‘Limbs Alive’ Lifts Healthcare Award

Written by admin on December 9th, 2010

A series of specially designed video games which can be played by children with cerebral palsy scooped first prize in last night’s (May 7th) Bright Ideas in Health Awards 2009 ceremony.

Unable to play on modern consoles due to impaired movement, the ‘Limbs Alive’ games use wireless controls to allow the children to play video games.

As well as giving hours of enjoyment, the activity has been found to have therapeutic benefits repairing and improving movement in impaired limbs.

Developed by a team from Newcastle University in conjunction with The Newcastle upon Tyne Hospitals NHS Foundation Trust, the suite of games won £2500 in last night’s Awards staged at the Hilton Hotel in Gateshead.

Janice Pearse, Research Occupational Therapist and member of the Developmental Neuroscience Group at Newcastle University: said

“Most of the commercially available games are just too fast and complex for some children with limbs affected by cerebral palsy. We recognised there was an opportunity to work on making them accessible to more people.

“For 18 months we have been working with game developer Giordano Ferdinandi and now have a suite of games that the children love and which is helping them with their motor skills.

“We are receiving ongoing financial support from The Children’s Foundation and are looking to create an extended package of games which motivate the kids are fun to play.”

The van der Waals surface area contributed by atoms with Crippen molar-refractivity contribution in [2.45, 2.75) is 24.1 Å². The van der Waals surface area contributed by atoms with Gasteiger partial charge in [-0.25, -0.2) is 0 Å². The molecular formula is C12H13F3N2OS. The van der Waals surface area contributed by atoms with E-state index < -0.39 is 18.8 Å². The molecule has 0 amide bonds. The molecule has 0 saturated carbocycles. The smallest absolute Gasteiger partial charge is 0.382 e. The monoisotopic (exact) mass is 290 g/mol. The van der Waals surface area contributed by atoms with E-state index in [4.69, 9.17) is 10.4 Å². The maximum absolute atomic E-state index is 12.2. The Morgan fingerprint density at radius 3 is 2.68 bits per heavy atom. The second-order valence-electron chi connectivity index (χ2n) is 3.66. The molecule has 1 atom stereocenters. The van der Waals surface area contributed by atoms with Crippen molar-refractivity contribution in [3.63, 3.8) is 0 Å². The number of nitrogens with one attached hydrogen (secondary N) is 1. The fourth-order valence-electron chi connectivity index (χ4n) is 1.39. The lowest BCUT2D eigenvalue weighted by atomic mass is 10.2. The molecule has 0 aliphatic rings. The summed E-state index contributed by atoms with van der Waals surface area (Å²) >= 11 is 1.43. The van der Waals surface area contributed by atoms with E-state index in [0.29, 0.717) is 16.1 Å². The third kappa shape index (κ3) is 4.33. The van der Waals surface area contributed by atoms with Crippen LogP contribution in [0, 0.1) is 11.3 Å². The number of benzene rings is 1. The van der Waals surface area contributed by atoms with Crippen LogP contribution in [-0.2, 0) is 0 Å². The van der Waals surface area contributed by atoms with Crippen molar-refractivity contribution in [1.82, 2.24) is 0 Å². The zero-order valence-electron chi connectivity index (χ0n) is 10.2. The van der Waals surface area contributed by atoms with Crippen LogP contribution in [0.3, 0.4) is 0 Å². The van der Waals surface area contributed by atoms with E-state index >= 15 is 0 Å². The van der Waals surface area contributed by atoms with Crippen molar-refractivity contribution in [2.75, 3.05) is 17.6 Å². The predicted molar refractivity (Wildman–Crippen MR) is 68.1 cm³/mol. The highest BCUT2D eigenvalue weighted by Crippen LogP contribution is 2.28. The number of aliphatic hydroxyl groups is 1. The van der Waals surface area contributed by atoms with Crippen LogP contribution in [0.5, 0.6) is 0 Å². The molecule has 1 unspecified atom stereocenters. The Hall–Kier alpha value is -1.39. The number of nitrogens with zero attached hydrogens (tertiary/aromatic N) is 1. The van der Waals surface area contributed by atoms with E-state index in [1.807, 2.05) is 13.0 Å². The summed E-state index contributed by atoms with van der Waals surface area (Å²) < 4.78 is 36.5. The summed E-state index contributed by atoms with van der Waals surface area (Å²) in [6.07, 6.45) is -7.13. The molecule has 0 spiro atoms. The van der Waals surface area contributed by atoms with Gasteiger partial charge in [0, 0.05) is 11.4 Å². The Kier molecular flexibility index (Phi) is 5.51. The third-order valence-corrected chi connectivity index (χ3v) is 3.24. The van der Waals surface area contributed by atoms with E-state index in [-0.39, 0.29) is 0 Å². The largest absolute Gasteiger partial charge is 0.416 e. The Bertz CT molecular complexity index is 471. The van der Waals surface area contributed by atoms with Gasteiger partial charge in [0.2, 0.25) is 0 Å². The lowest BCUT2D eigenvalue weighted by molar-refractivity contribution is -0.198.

The awards are organised by the NHS Innovations North team at technology transfer company RTC North and showcase the most exciting new services and devices developed by employees in the region’s NHS Trusts.

Backed by the region’s NHS Trusts, this year’s awards are sponsored by Newcastle Science City, NHS North East, Cels and HealthConnect, One NorthEast, UDL Patent Attorneys, Marks and Clerks Patent Attorneys, Hargreaves Elsworth Patent Attorneys, Watson Burton LLP, DLAB at The Institute of Design Innovation, Teesside University and The Centre for Design Research at Northumbria University.

Professor Sir Miles Irving, Chairman of NHS Innovations North, said:

“It has been another year of outstanding success in the search for new ways of improving our National Health Service.

“Innovation in healthcare covers a wide variety of activity, from laboratory research to the vast potential for innovation that lies in the minds of those that work at the front end, delivering NHS services.

“This year has seen a surge in entries which reflects the appreciation amongst staff that their ideas, whether a new device or a better way of delivering a service, are of relevance and will be taken seriously.”

“So groundbreaking have been many of the submissions we received this year that the judging panel had difficulty in honing down on ten entries to receive awards.”

NHS Innovations North is one of a network of Innovation hubs across the UK set up to help make the most of new ideas within NHS Trusts and improve healthcare. Delivered in the North East by RTC North, the project will benefit from £800,501 of European Union investment from the ERDF Competitiveness Programme 2007-13, managed by regional development agency One North East.

The ERDF programme is bringing over £250m into the North East to support innovation, enterprise and business support across the region.